Tuesday, May 09, 2006

What the heck is Malbec?

There are a lot of wine grapes in the world. Probably more than 10,000 different varieties. There is no way anyone could know them all, so we tend to concentrate on just a few.

Cabernet Sauvignon is on that short list, and so is Merlot. Most wine drinkers have heard of these two, and a few even know that Cab Sauv and Merlot are often blended. Far fewer know that Malbec is another grape variety that can also be blended with Cab and Merlot.

The red wines of Bordeaux are allowed to be a blend of 5 grapes. These 5, known as the carmenet grapes, are the familiar Cabernet Sauvignon and Merlot, as well as the somewhat lesser known Cabernet Franc. The other two are Petit Verdot and Malbec, which in Bordeaux they call Cot.

Malbec is the chief grape of the wine produced south of Bordeaux in the region of Cahors. In times past this wine was inky dark, a testament to Malbec's traditional role as a blending grape used to add color. As time has passed, the wines of Cahor have become much lighter and more subtle, without losing any of their charm.

Malbec has another place in the world, one so important, that the few of you that have heard of Malbec tend to associate it with this region. The region is in the New World where rules are regularly broken, and tradition rarely gets in the way of innovation. This place is Argentina.

I wish I could relate my first hand experience of Argentina and its wine regions, but I have never had the good fortune to visit. You can be sure it is high on my list, and if the Consul of Argentina is reading this and wants to sponsor a trip, I am pretty sure there is a book or two in it.

Instead, I can only regurgitate what the books say. That Argentina is now the world's 5th or 6th leading wine producer in the world. That this huge producer was all but ignored until a decade ago. That the wines from Argentina merit recognition.

This is where I can share my own impressions. The Argentinean wines I have tried have been primarily bargain styles. They have been light, somewhat simple wines, with a touch of the tar paper taste that I associate with Malbec. Decent, but not worth going out of your way for, is how I would characterize them.

The better wines are rarely found outside of the country, and what is exported is probably not a great representation of what is available. That said, what I have tasted was not bad, and I find the thought that there are even better wines waiting to be discovered to be intriguing.

I regularly issue a rallying call to try new wines, and this week it is focused on the wines of Argentina. If you have any you want to share with us, post a comment. If you are an Argentinean producer or distributor and want me to taste your wines, send me an email. If you are ready to sponsor my research, let me know as soon as possible so I can visit before crush (I hate getting in the way).

Oh by the way, try a Cahors too if you can find one.

Malbec, check it out.

3 Comments:

Blogger Rob said...

Hi Wineguy! I agree with you about Argentian wines 100%. Another great thing I've found about them is that they are very well priced. Someone with a higher wine budget than me can get any wine they want at any time, but when I'm just going to be sitting around sipping, I enjoy the very low priced Concha y Toro Frontera varieties. Concha y Toro also has some great higher priced wines, I believe in their Casillero del Diablo line.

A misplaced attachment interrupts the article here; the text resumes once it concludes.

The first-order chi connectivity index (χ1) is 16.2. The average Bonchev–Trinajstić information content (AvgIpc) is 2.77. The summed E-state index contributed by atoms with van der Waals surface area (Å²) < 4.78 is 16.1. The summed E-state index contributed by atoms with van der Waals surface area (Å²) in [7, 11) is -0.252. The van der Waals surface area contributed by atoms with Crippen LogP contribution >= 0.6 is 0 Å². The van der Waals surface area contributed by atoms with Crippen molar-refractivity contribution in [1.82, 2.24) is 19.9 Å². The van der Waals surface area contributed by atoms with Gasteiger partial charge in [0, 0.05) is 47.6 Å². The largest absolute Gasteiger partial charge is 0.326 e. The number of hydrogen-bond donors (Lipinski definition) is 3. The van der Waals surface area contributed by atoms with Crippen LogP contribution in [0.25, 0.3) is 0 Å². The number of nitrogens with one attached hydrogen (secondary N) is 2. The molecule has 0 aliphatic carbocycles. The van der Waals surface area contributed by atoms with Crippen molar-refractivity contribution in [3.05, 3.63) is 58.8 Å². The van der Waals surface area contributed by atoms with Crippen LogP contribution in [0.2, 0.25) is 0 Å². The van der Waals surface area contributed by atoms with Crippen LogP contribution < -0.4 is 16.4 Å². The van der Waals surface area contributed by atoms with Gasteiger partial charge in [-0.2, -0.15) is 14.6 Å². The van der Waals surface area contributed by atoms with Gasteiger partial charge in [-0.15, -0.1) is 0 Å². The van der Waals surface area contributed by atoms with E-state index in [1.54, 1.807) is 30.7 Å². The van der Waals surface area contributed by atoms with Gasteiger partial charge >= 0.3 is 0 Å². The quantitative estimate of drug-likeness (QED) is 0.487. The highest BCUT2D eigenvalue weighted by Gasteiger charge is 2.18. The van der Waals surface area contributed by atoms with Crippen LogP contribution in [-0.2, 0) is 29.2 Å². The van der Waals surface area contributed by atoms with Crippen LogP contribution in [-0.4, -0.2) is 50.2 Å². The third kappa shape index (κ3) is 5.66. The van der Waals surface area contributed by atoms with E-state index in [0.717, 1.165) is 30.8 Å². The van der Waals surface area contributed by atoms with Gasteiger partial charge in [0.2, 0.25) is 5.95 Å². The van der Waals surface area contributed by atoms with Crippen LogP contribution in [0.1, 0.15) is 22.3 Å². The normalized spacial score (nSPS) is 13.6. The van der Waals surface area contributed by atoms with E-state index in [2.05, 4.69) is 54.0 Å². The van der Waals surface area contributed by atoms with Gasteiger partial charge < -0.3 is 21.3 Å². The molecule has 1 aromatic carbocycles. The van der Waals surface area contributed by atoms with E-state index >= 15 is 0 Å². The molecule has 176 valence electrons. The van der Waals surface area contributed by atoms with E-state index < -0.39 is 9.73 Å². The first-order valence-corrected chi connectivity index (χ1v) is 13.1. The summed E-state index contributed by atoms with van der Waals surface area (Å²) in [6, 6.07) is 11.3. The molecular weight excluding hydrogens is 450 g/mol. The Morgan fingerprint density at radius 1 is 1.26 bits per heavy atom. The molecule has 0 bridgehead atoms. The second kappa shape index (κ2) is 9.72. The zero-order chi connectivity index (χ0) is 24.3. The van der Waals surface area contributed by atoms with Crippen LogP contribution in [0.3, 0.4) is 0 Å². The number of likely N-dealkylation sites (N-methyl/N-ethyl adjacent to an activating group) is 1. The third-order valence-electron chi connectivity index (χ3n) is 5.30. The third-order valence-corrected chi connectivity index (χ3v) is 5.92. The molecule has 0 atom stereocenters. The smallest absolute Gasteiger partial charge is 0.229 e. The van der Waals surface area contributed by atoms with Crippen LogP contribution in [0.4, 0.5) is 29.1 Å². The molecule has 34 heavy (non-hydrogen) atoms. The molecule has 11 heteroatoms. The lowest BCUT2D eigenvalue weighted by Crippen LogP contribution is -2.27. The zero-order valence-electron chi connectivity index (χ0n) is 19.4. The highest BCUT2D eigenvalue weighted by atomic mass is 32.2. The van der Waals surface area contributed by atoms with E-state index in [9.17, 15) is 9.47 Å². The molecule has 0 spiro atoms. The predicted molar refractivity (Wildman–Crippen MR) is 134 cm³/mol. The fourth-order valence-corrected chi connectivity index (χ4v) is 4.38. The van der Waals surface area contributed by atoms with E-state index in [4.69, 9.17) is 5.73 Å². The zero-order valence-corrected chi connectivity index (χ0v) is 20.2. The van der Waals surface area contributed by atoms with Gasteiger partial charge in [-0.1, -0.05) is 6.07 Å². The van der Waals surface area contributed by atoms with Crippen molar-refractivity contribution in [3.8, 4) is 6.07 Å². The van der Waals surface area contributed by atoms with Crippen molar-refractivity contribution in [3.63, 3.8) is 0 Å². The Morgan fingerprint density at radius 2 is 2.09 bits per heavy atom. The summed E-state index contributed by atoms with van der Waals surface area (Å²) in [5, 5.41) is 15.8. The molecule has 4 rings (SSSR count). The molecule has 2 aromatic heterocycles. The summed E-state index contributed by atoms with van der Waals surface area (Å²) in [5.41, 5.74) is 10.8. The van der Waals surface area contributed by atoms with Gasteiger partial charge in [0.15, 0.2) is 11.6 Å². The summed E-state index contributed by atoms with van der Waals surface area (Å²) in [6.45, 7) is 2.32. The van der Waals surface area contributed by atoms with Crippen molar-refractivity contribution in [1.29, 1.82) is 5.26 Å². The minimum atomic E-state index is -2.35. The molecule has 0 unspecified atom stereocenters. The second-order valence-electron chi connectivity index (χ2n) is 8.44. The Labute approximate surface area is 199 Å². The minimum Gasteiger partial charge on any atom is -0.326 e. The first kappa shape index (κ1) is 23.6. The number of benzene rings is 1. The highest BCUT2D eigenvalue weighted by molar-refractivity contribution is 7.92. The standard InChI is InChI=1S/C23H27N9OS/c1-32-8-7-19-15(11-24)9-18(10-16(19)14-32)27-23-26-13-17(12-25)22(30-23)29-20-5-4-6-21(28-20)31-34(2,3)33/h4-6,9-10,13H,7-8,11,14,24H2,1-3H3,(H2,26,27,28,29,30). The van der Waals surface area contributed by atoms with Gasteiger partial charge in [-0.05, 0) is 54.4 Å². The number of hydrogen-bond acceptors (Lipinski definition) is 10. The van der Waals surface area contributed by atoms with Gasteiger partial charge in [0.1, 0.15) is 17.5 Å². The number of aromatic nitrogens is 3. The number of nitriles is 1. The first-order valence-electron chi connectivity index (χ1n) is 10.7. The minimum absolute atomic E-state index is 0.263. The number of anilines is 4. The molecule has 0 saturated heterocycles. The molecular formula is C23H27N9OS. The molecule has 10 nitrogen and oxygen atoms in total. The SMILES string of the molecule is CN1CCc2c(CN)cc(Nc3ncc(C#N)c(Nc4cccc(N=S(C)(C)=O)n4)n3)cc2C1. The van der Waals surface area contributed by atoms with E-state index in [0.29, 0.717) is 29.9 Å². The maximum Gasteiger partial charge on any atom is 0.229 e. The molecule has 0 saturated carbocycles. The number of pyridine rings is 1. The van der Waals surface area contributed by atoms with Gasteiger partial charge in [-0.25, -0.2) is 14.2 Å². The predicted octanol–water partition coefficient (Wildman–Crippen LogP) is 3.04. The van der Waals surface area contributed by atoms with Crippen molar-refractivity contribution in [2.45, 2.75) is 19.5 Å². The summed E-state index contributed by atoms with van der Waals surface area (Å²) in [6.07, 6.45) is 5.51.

I recently tried my first Malbec from Argentina, the brand was Pangoittia (sp?). Very very nice. It was smooth and full bodied.

8:53 AM  
Anonymous Zane said...

Pascual Toso makes a good line of wines including Chardonnay, Sauvignon Blanc, Malbec, Cabernet Sauvignon and a methode champenoise sparkler. Toso's wines have benefited in the recent past from the guiding hand of Paul Hobbs. These wines retail for less than $15.

I can also vouch for the Cabernet Sauvignon from Finca Sophenia, which retails for about $20. It's a big, chewy and full of dark fruit.

There are several good Malbecs available in the U.S., including Altos, Norton and Terrazas. These, too, are priced in the $15 - $20 range (a little higher than that for the Altos Las Hormigas Reserva).

At the top of the heap -- and also available in the U.S. -- are the wines Achaval Ferrer, whose Finca Altamira single-vineyard Malbec is the highest-rated wine to ever come out of Argentina (the 2003 vintage garnered a Wine Spectator 96). Their Quimera, which is a Bordeaux-style blend, is also quite good.

And finally, don't overlook the wines from CARO, a fairly recent joint venture of Nicolas Catena and Domaines Barons de Rothschild-Lafite. Their flagship wine, CARO, is a Cabernet-Malbec blend that retails for about $34. Their second wine, Amancaya (also a Cab-Malbec), costs about half as much but is more approachable than its sibling.

5:23 AM  
Anonymous Adam said...

As far as Malbec is concerned, I actually prefer Donte Robino and Don Miguel Gascon. Both from Argentina.

9:35 PM  

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